With angel’s wings and brutish-human form,
Weathered with centuries of sun and storm,
He crouches yonder on the gallery wall,
Monstrous, superb, indifferent, cynical:
And all the pulse of Paris cannot stir
Her one immutable philosopher.
………………..~ Edmund Kemper Broadus, “A Gargoyle on Notre Dame”
Tuesday afternoon, sunny and warmer, 64 degrees.
Did I tell you that it snowed for a few minutes yesterday? Snowflakes in April on tax day. How fitting. It was cold yesterday.
I still have Notre-Dame on the brain, so I thought that I’d share some historic images of the cathedral from the 1800s. Thinking of Notre-Dame reminds me of Raymond Carver’s short story “Cathedral,” a favorite of mine that I used to teach in American Literature classes. If you haven’t read it, you can find it here.
Today is a Two for Tuesday, but the theme is kind of murkier: the mind as a personal cathedral.
More later. Peace.
The man in the yellow hard hat,
the one with the mask
across his nose and mouth,
pulls the lever that turns
the great arm of the crane up
and over and sideways
toward the earth;
then the wrecking ball
so delicately, like a silver fob
loosened from a waistcoat pocket:
shocking to see
the dust fly up and the timber
sail up, then so slowly
down, how the summer air
bristles with a hundred splinters
and the smallest is a splintered flame,
for it takes so many lengthening
erratic movements to tear away
what stands between the sidewalk
and the bell tower,
where the pigeons now rise
in grand indignant waves
at such poor timing, such
a deaf ear toward the music;
in this way the silence
between hand and lever is turned
into a ragged and sorely lifted
wing: the wrecking ball lurches
in a narrowing arc until only
the dust resists—the rest
comes down, story by story,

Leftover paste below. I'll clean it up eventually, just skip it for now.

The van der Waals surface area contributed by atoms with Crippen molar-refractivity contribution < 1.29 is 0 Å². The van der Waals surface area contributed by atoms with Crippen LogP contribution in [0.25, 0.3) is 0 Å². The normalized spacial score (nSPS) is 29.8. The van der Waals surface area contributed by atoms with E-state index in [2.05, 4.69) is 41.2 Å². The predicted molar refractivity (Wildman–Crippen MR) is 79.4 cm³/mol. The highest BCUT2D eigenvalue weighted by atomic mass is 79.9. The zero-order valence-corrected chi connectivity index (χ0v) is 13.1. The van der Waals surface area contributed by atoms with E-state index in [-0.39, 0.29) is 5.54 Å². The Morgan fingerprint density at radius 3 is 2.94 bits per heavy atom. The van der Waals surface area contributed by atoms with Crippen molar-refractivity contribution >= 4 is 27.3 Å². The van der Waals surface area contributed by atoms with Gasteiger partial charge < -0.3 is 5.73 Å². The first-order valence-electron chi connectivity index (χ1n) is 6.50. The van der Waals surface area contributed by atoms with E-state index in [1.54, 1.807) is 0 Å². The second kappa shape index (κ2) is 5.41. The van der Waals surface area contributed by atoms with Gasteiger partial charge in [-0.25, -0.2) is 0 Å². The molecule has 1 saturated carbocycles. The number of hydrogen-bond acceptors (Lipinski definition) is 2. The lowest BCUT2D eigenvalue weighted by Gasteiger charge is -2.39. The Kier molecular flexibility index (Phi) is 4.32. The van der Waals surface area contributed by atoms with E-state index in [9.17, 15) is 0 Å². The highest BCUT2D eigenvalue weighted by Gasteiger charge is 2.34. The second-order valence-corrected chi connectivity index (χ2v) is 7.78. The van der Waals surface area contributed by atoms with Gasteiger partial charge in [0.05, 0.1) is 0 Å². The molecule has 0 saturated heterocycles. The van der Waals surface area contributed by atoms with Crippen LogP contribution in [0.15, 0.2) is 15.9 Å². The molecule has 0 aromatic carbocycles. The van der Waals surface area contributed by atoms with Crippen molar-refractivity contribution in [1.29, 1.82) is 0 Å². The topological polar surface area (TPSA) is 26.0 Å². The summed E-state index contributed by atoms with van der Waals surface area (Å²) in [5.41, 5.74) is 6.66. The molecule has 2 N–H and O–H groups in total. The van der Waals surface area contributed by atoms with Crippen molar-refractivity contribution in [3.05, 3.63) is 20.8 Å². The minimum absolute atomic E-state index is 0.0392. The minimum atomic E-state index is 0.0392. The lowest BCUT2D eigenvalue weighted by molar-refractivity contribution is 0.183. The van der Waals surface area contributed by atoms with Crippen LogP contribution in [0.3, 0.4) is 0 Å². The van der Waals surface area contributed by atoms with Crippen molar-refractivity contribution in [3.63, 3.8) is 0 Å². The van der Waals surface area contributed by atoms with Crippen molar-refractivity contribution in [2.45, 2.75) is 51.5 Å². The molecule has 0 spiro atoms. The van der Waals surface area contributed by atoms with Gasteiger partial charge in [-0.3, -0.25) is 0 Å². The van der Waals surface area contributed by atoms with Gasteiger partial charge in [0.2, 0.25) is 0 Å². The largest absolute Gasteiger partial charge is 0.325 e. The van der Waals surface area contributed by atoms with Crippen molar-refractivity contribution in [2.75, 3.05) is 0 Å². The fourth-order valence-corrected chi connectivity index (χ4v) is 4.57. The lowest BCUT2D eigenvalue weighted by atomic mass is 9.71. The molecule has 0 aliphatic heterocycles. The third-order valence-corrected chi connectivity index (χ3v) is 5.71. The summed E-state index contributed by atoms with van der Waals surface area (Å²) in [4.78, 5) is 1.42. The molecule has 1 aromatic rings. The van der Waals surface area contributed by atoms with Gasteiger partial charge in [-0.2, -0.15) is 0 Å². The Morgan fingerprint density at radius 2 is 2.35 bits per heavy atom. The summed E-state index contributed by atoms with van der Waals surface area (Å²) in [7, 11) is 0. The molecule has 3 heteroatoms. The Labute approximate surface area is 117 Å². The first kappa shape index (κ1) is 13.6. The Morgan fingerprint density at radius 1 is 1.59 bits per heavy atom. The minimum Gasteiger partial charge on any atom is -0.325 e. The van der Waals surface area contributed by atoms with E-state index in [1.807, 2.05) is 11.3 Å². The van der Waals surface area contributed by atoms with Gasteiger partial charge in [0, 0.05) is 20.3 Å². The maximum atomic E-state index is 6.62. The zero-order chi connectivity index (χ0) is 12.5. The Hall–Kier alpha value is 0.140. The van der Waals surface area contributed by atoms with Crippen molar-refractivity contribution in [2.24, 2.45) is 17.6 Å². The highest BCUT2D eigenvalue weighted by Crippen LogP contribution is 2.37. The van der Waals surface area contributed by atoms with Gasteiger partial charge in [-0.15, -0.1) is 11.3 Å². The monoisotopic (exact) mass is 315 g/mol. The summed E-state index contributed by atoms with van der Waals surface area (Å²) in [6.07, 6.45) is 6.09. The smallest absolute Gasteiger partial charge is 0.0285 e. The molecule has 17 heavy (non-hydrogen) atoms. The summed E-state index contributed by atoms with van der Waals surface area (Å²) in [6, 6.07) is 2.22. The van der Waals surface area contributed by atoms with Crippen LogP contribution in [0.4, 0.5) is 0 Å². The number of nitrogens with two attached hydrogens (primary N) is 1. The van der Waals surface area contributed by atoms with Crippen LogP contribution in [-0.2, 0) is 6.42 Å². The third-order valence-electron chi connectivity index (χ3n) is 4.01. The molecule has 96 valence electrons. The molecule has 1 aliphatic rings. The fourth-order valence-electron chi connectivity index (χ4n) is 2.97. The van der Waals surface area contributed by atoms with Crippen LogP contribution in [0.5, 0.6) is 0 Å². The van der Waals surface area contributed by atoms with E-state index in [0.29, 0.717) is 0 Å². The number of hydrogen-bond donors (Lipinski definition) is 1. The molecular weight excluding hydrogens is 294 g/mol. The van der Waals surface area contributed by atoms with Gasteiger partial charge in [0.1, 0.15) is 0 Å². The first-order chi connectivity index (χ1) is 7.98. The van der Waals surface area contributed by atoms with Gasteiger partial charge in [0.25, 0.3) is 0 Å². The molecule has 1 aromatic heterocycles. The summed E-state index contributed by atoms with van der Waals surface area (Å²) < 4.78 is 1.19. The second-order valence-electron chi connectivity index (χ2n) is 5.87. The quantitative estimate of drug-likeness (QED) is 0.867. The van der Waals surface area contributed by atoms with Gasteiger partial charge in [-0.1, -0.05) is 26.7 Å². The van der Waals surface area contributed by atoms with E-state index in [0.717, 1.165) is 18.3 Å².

and is hauled off in flatbed trucks.
Meanwhile the pedestrians come
and go, now and then glancing
at their accurate watches.
Gradually, the dust
becomes the rose light
But one evening a woman
loses her way as she’s
swept into a passing wave
of commuters and she
looks up toward the perfectly
now hanging between
the rutted mud and the sky.
There along the sides
of the adjacent building,
like a set for a simple
elementary school play,
like the gestures of the dead
in her children’s faces,
she sees the flowered paper
of her parents’ bedroom,
the pink stripes leading
up the stairs to the attic,
and the outline of the claw-
footed bathtub, font
of the lost cathedral of childhood.
~ Susan Stewart
Explication of an Imaginary Text
Salt is pity, brooms are fury,
The waterclock stands for primordial harmony.
The spruce forest, which is said to be
Like a cathedral
Indicates proliferation of desire.
The real meaning of the beginning
Will not become clear until later, if ever.
Things no longer being what they were,
Artifice poses as process,
The voice is tinged with melancholy.
The teacup, the brass knuckles, and the pearl-handled razor
As if to say
That half the wind is in the mind
And half in the mind of the wind.
Speaking through the character
Who comes to faith on his deathbed,
The author makes apology
For saying things he didn’t mean.
Little girl-cousins with ribbons in their hair
Confuse him with their names and are carried away
By laughter. Thus,
The force of love comes from belief,
Hate is from lack of doubt.
Paradox by paradox the narrative proceeds
Until half the stars are absolute tears.
The other half are mirrors.
~ James Galvin
Continue to be in a blues mood. Music by Gary B.B. Coleman, “The Sky is Crying”